EU leaders meet to discuss Ukraine unrest

French and German premiers to the forefront in call for targeted sanctions

German chancellor Angela Merkel and French president François Hollande at  a joint press conference  in Paris yesterday. Photograph: Antoine Antoniol/Getty Images

German chancellor Angela Merkel and French president François Hollande at a joint press conference in Paris yesterday. Photograph: Antoine Antoniol/Getty Images

Thu, Feb 20, 2014, 01:00

European foreign ministers will discuss sanctions on Ukraine at an emergency meeting in Brussels today. The meeting was called by the EU’s foreign policy chief Catherine Ashton after at least 26 people were killed and hundreds wounded in Kiev between Tuesday and yesterday.

Sanctions would represent a significant change in EU policy, which hitherto favoured diplomacy. Unrest began last November, after President Viktor Yanukovich rejected an association agreement with the EU that was five years in the making, preferring a rapprochement with Russia.

At a joint press conference at the Élysée Palace, French president François Hollande and German chancellor Angela Merkel spoke as if sanctions were a foregone conclusion.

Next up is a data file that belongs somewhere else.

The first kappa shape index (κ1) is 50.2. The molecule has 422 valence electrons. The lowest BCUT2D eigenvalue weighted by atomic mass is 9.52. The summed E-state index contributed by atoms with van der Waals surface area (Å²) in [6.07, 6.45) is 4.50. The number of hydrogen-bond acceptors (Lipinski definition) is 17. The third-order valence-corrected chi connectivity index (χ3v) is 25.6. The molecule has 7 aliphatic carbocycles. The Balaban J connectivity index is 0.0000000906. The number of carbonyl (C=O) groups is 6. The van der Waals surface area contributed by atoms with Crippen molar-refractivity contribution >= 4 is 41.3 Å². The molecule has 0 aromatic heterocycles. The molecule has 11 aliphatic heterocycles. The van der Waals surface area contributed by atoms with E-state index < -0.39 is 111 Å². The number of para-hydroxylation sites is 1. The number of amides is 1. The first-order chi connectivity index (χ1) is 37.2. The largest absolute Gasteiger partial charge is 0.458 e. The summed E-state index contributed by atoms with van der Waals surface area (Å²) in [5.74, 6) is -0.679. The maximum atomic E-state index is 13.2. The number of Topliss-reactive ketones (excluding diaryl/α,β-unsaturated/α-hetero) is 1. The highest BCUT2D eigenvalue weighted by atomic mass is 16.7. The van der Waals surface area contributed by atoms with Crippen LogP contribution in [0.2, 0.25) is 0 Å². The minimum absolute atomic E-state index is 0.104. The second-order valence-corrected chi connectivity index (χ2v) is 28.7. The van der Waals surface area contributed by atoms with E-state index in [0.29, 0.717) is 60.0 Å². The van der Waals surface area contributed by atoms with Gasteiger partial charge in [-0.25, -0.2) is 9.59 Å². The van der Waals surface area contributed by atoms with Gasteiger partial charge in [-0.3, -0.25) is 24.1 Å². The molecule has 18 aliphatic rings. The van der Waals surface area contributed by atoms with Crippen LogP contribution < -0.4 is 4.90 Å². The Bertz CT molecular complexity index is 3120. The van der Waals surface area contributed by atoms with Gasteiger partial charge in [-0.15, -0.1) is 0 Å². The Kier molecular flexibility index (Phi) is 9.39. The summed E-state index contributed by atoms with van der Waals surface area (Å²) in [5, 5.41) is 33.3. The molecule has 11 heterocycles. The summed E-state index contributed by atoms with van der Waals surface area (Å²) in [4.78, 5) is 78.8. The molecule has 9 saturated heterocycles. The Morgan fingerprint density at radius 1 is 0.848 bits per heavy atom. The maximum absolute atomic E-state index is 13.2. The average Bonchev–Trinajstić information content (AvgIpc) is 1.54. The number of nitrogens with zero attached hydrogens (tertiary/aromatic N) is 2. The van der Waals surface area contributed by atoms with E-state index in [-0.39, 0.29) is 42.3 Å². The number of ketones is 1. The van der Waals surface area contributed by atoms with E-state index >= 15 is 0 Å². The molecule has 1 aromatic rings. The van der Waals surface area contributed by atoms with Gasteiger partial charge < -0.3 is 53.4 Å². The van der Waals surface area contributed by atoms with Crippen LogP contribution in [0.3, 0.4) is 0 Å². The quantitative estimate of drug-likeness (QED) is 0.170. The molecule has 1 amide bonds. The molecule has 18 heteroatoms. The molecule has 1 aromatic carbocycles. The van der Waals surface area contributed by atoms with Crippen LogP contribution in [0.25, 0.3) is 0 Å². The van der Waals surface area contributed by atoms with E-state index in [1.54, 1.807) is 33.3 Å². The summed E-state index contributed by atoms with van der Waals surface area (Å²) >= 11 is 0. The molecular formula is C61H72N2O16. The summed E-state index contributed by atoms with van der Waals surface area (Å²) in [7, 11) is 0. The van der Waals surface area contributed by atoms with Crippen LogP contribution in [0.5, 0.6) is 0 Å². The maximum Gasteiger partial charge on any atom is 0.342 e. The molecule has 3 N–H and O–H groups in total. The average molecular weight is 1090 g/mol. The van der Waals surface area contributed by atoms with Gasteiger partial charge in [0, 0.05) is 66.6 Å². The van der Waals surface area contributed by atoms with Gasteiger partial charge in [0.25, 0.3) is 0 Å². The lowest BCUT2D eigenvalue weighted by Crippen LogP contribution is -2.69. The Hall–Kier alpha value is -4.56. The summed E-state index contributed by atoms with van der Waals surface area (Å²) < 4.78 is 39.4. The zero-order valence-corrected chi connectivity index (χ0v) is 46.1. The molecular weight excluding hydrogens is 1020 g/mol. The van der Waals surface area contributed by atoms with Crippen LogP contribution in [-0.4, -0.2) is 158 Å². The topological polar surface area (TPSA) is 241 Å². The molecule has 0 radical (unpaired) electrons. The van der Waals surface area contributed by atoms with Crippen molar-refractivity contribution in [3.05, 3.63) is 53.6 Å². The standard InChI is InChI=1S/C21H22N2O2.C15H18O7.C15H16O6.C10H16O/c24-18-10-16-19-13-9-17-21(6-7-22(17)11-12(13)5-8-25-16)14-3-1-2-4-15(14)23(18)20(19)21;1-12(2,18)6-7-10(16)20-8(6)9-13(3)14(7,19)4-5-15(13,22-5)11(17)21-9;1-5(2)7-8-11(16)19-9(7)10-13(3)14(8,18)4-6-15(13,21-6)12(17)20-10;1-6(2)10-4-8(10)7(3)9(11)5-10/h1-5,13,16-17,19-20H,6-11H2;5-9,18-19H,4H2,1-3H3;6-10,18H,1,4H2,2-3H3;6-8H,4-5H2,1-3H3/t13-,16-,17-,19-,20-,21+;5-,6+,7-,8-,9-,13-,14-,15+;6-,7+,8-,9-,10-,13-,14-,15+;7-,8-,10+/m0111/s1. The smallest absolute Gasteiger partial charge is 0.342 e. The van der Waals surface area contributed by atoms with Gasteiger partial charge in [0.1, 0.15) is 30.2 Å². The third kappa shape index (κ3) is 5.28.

“There are unspeakable, inadmissible, intolerable acts taking place in Ukraine,” Mr Hollande said. “Those who have committed these acts must know they will be punished.”


Vilnius offer stands
Mr Hollande said the EU’s offer last November in Vilnius of an association agreement with Ukraine was still valid.

EU foreign ministers “will specify against whom sanctions will be taken, how they will be graduated and targeted”, Dr Merkel said, adding that they should not hurt the civilian population. “These sanctions are a way of saying that we take the defence of democratic rights most seriously.”

Both leaders emphasised that Russia should be involved in the quest for dialogue and a political solution in Ukraine.

But Dr Merkel added, “The deliberate delaying tactics of the government in recent days have only worsened the situation. They must stop this strategy of playing for time, because it endangers lives.”


Desire for dialogue
Leaders of the Ukrainian opposition recently visited Germany, she noted. “Naturally, we will talk as much with opposition parties as with the representatives of the government. We will try to have discussions with the Ukrainian president, if he is so inclined.”

Other members also called for sanctions. Polish prime minister Donald Tusk called for “personal and financial sanctions” on Ukrainian leaders. At the request of the EU, the foreign ministers of Poland, France and Germany will travel to Kiev this morning .

Sweden’s foreign minister Carl Bildt, a strong critic of the Ukrainian administration, accused Mr Yanukovich of having “blood on his hands”.

Tánaiste and Minister for Foreign Affairs Eamon Gilmore, who travels to Brussels today for the emergency meeting, said he was “appalled” at the situation and called for “immediate steps . . . to calm the rising tension”.

“Our European partners have done enough mediation,” Russian foreign minister Sergei Lavrov said, calling events in Kiev “an attempted coup d’état”. He accused the West of failing to recognise “neo-Nazi, anti-Semite, extremist acts” by protesters.